What to Think About Burma?

“The Nationalists Now Wear Panties”. This sentence was grafittied onto a wall on a major artery, a street called Baho Lam, never used by tour buses and mostly unknown to expats and tourists. Yet, Baho Lam, which stretches from near downtown Yangon all the way to the outskirts of Rangoon alongside the vein of the Ayerwaddy River up to places where land exists as it must have existed during colonial times, hosts quite an interesting representation of Rangoon and its working class. There are many areas of green-forested tracts off the road with ram shackled and tilted old wooden shacks about to fall over but for the bamboo poles and occasional steel pole holding them up. People still live in them and much worse alongside the road.

They remind me of the old wooden homes in rural South Carolina standing alone in fields that used to amaze me as my wanderlust Dad drove his family over the white hot Southern Jim Crow roads in the 1960s where “whites only” signs were as common as the African-American descendants of slaves inhabiting those old wood shacks. In my memory they once stood as America’s shameful reminder of the institutional rural poverty and horrifying racism in the land of the free and home of the brave.

Burma is not so shy about its poverty since it’s everywhere and the generals who’ve morphed into politicians have set up their families and cronies to breed into the new capitalist elite of Myanmar. Those who should be reviled have been positioned as admirable winners to be ogled at by the booming mall culture of people seeking salvation in capitalism and consumer goods. Yes, the nationalists buying into the lie are also guilty by default but it’s no surprise. No one really likes being poor and political martyrs are not really willing to sacrifice everything in life to be right any longer since now they have options. In the old days, not long ago, freed political prisoners were given certificates to operate businesses in exchange for disengaging in political activities opposed to the government. Now, no one really cares much or has time to be overly concerned about being politically right but everyone cares about getting something the neo-colonialism via capitalism and so-called Democratization of Burma offers for those who submit to neo-colonialism.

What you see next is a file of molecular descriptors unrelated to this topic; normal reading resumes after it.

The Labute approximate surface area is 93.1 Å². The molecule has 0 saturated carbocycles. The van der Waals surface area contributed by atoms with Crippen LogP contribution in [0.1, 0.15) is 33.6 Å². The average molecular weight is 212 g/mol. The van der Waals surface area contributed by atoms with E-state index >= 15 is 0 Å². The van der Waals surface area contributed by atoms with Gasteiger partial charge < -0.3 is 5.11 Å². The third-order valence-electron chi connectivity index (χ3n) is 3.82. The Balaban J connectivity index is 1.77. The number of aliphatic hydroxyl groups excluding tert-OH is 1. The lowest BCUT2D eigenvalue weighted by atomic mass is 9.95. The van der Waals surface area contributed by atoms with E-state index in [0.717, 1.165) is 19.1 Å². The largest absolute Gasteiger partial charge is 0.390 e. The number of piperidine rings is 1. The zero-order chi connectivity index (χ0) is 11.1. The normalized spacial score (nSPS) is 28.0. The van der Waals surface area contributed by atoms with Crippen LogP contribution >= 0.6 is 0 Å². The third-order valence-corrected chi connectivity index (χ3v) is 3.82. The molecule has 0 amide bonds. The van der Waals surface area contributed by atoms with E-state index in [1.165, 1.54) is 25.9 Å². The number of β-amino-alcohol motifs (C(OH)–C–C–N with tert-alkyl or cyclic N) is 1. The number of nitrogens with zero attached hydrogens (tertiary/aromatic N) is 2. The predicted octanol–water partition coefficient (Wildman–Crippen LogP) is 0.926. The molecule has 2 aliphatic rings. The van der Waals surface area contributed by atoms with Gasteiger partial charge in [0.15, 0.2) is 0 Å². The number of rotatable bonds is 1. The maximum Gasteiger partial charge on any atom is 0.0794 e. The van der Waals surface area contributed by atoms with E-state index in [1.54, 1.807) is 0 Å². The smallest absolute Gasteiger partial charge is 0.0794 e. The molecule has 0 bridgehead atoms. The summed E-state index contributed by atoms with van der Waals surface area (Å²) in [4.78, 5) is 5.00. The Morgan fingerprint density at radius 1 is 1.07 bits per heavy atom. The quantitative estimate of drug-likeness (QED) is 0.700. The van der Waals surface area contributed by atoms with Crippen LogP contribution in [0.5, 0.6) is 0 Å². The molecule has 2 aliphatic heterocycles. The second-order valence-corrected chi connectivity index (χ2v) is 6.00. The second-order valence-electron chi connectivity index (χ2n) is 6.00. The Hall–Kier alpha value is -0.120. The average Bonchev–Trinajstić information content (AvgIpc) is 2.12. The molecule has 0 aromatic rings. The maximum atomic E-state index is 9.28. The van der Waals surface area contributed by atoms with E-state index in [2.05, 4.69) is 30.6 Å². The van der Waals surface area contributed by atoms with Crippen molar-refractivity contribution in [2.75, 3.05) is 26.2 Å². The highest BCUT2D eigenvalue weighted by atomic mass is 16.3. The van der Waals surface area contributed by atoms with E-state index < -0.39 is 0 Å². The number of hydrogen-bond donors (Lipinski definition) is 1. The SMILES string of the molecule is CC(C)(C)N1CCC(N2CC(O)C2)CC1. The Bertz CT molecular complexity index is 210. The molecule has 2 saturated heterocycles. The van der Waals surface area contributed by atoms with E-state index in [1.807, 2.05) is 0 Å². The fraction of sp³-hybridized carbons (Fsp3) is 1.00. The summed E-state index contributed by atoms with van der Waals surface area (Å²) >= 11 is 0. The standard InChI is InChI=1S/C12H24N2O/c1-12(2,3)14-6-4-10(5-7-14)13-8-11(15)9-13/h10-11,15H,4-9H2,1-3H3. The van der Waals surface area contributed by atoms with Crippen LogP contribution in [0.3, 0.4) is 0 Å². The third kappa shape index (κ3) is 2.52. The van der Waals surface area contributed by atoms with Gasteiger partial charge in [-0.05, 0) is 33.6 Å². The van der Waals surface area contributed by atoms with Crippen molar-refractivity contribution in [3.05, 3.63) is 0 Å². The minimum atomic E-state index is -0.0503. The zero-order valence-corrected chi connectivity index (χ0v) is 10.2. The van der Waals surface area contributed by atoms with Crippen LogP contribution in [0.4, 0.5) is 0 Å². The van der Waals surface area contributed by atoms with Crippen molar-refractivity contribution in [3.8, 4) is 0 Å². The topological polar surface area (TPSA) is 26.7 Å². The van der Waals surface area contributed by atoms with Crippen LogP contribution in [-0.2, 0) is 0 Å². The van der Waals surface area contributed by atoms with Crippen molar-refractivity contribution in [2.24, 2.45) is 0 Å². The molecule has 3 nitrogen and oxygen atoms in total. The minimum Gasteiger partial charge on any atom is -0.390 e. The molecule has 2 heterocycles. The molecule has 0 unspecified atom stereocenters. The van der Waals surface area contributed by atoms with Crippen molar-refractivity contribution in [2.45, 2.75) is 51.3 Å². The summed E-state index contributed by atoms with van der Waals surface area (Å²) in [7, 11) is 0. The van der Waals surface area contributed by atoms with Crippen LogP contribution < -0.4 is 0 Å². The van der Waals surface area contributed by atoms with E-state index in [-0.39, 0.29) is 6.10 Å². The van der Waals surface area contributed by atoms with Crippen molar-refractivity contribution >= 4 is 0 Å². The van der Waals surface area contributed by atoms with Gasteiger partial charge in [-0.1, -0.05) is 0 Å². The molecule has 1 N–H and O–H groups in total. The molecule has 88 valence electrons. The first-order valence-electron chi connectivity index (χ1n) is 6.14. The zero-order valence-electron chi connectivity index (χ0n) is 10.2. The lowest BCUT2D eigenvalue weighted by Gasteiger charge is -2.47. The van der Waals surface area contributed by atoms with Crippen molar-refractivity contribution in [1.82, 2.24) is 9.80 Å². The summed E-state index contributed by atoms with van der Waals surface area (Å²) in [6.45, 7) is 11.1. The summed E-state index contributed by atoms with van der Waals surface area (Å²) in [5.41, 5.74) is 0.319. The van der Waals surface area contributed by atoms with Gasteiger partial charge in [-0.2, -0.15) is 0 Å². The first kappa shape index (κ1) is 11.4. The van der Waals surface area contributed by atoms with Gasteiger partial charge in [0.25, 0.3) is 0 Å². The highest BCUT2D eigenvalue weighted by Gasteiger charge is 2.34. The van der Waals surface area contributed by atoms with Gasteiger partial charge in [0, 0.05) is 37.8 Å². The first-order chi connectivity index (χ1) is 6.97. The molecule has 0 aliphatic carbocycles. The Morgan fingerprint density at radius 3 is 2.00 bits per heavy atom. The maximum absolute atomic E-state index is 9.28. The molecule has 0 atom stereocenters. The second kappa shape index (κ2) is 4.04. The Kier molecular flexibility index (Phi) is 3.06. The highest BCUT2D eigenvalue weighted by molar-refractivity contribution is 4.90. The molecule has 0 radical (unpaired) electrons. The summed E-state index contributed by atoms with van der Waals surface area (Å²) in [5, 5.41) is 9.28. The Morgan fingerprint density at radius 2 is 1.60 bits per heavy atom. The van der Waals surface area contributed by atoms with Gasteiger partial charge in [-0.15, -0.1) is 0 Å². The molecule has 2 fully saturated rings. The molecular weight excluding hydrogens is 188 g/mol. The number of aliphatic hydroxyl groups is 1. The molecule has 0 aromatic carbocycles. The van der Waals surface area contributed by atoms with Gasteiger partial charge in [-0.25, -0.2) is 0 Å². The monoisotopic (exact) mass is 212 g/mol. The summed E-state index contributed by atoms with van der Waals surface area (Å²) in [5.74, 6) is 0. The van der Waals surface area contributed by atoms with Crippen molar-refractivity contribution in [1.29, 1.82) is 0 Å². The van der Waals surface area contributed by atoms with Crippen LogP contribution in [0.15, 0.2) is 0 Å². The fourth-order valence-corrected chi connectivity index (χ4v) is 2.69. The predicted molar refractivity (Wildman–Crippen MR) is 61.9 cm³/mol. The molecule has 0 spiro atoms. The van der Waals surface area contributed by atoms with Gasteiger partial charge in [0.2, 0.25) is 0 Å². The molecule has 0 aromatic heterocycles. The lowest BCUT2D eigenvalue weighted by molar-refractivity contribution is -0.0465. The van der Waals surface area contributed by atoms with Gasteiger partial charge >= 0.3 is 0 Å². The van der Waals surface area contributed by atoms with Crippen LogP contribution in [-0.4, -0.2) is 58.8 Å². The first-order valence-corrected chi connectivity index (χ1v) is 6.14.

As for Baho Lam one seldom sees the rich BMWs, Lexus’ and Land Rovers that run rampant around the superior bumpy streets of the expat-coveted Golden Valley. Golden Valley is greatly inhabited by the upper crust of Burma and neo-colonialist expats who’ve come to make a buck or two or to fantasize about how they have made Burma their new money seeking and do-gooder playground. Many less well off expats who were down and out in Australia, England or America who’ve come to teach English with their 30-day TEFL credentials mostly live shackled by the bunches in cheap old flats filled with insects and black ooze growing on the walls. One of my friends described these areas as “English teacher ghettos”. I’ve rarely seen an expat far from downtown on Baho. Though recently I did see a neon-wearing helmeted mountain bike rider expat with white skin blazing down a bumpy Baho Lam by-road. “How cool for him”, I thought whilst wishing I had the guts to ride a bike on these crazy potholed roads absent traffic signs and lights and rule of law for drivers and pedestrians.

I’ve spent the better part of the last year driving up and down Baho Lam, back and forth to work and to go anywhere in Yangon in order to avoid the massive traffic jams. The thing with Baho is that one must drive slow because in Yangon, away from the careless and stingy eyes of tourists and cloistered expats, working people living in shacks, moldy cement flats and bamboo huts don’t think of Baho as simply a road. It’s a lifeline for the tens of thousands of people inhabiting its byways and offshoots.

The ancient commuter train also ambles up the side of Baho like a long slow caterpillar going somewhere adding and subtracting legs as it nearly stops at stations that are nothing more than cement slabs with a cement bench and a small cover to protect too few from monsoon rains or blazing sun. No one really needs to worry about catching it. It barely moves fast enough for danger and one can easily get on and off without interrupting the rhythm of one’s footsteps. Of course, at intersections with railroad crossings, cars and trucks stack up on all sides and in all nooks and crannies of the streets waiting to get the bloody hell of a jolly good traffic jam moving again. Transport on Baho slides at about 15 to 20 miles-per-hours on a good day.